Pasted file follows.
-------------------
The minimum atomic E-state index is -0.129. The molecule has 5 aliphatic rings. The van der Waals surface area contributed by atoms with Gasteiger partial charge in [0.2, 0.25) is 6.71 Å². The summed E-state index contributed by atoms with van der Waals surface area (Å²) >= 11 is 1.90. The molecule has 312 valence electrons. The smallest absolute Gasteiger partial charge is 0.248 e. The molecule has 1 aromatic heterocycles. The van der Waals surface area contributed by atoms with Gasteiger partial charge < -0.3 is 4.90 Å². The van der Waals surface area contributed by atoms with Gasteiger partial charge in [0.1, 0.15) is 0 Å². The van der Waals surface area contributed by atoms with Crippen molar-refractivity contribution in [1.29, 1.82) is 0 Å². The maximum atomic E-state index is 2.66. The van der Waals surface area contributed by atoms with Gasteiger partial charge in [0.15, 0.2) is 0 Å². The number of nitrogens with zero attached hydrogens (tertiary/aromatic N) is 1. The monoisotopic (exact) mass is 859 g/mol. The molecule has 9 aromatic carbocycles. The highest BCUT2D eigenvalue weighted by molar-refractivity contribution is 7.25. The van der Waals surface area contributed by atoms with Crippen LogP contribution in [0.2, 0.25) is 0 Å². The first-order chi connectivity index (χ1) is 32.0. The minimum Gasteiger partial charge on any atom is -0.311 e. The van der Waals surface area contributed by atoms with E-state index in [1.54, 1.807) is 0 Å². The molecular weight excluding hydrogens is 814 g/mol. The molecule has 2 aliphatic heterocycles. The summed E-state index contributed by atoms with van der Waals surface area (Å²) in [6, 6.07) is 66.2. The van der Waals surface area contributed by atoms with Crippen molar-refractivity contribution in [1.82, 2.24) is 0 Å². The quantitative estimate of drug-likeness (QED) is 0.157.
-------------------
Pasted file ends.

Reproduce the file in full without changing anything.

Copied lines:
The minimum atomic E-state index is -0.129. The molecule has 5 aliphatic rings. The van der Waals surface area contributed by atoms with Gasteiger partial charge in [0.2, 0.25) is 6.71 Å². The summed E-state index contributed by atoms with van der Waals surface area (Å²) >= 11 is 1.90. The molecule has 312 valence electrons. The smallest absolute Gasteiger partial charge is 0.248 e. The molecule has 1 aromatic heterocycles. The van der Waals surface area contributed by atoms with Gasteiger partial charge < -0.3 is 4.90 Å². The van der Waals surface area contributed by atoms with Gasteiger partial charge in [0.1, 0.15) is 0 Å². The van der Waals surface area contributed by atoms with Crippen molar-refractivity contribution in [1.29, 1.82) is 0 Å². The maximum atomic E-state index is 2.66. The van der Waals surface area contributed by atoms with Gasteiger partial charge in [0.15, 0.2) is 0 Å². The number of nitrogens with zero attached hydrogens (tertiary/aromatic N) is 1. The monoisotopic (exact) mass is 859 g/mol. The molecule has 9 aromatic carbocycles. The highest BCUT2D eigenvalue weighted by molar-refractivity contribution is 7.25. The van der Waals surface area contributed by atoms with Crippen LogP contribution in [0.2, 0.25) is 0 Å². The first-order chi connectivity index (χ1) is 32.0. The minimum Gasteiger partial charge on any atom is -0.311 e. The van der Waals surface area contributed by atoms with E-state index in [1.54, 1.807) is 0 Å². The molecular weight excluding hydrogens is 814 g/mol. The molecule has 2 aliphatic heterocycles. The summed E-state index contributed by atoms with van der Waals surface area (Å²) in [6, 6.07) is 66.2. The van der Waals surface area contributed by atoms with Crippen molar-refractivity contribution in [1.82, 2.24) is 0 Å². The quantitative estimate of drug-likeness (QED) is 0.157.